The Brancatelli File By Joe Brancatelli
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Travel Is Politics. We Cover It. Get Over It.
February 2, 2017 -- I've written this a dozen times, a hundred times, a thousand times.

I hate it when airlines lie. After more than 30 years of writing about them, I assume airlines are lying until they can prove they are telling the truth.

I've written this less often, but it is equally true.

I hate it when politicians lie. After 63 years of life and becoming an adult in the time of Watergate, I assume politicians are lying until they can prove they are telling the truth.

Nixon claimed he wasn't a crook. He was. Clinton stuck a finger in our faces and claimed he didn't have sex with that woman. He did. Bush said there were weapons of mass destruction in Iraq. There weren't. Obama said he'd run the most transparent administration ever. He didn't.

Which brings us to Trump--and the indivisible and eternal intertwining of travel and politics. And, not coincidentally, the purpose of JoeSentMe, why we do it and why you may dislike this site going forward if you're a Trump-can-do-no-wrong, Trump-must-not-be-criticized snowflake.

But, first ... a kind word about Donald Trump.

On Monday morning, Trump's Twitter finger got twitchy and he tried to deflect responsibility for the protests that broke out over the weekend at airports.

"Only 109 people out of 325,000 were detained and held for questioning. Big problems at airports were caused by Delta computer outage," he claimed.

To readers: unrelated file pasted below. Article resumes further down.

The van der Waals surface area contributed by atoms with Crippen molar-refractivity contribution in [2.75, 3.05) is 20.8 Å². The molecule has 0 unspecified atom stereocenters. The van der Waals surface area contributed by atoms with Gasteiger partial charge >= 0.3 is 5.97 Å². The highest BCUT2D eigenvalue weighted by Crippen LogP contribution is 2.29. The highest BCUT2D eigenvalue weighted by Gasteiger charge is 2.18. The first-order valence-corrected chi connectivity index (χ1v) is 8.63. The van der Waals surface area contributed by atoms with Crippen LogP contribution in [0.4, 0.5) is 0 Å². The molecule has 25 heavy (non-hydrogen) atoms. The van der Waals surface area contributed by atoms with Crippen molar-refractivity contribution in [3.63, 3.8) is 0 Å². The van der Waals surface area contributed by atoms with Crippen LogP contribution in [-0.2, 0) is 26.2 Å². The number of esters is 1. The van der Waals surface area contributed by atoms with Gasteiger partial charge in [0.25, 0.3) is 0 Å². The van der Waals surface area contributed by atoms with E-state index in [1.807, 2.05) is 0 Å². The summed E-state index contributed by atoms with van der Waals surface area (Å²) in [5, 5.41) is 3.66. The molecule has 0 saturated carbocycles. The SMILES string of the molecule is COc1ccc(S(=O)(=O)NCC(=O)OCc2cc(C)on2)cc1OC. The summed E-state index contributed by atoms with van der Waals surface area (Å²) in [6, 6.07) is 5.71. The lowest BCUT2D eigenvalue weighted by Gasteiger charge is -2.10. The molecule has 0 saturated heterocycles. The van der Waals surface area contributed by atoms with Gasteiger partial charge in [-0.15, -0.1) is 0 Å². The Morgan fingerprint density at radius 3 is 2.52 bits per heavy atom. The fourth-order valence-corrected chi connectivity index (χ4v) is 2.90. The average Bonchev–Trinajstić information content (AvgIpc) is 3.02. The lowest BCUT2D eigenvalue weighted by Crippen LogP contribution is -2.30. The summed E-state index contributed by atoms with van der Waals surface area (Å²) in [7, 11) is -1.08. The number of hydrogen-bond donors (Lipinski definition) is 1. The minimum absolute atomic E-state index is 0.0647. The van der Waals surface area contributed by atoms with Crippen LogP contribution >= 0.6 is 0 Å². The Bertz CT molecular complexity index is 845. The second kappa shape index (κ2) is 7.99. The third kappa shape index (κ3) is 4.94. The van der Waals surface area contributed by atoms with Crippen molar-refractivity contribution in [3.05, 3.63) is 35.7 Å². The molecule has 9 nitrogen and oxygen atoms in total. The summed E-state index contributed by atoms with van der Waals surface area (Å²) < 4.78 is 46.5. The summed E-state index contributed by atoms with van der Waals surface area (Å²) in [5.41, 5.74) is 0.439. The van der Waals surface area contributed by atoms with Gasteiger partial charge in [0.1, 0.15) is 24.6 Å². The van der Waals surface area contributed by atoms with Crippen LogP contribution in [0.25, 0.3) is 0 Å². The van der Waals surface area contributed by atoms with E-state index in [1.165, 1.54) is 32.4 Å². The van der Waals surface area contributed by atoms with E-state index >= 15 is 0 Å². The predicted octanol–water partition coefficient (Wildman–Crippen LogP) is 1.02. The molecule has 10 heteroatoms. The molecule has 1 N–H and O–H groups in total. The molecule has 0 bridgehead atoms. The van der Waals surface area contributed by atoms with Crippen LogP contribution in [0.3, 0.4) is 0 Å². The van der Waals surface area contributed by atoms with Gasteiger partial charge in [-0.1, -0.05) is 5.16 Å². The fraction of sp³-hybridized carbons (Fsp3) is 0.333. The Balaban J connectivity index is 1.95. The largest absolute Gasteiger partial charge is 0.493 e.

Ignore his lie about how many travelers are affected by his ill-formed, ill-conceived Muslim ban. As I said, politicians are liars and the real number and the actual impact are easy to find. Even the Customs and Border Protection Web site shows Trump lied, er, bigly.

But by throwing Delta Air Lines under the bus, President Trump brilliantly makes my point in less than 140 characters: Politics and travel are indivisible. You can't talk about one without the other.

International flights? Impossible without an aviation treaty literally approved by the president. Passport and visa? Issued by government. Letters of transit? Signed by De Gaulle himself and can not be rescinded.

American airports? Built by local governments, buffeted by everyday politics. Until a decade or two ago, airlines in most nations were owned by their governments. As I said last week, some still are the aeronautic expression of their rulers. Our own airlines still suck at the taxpayer teat.

The U.S. government owns Amtrak. Want to build a hotel? Talk to the local municipality for all sorts of permits--and tax breaks. The federal government controls airport security, regulates motorcoach lines and investigates crashes.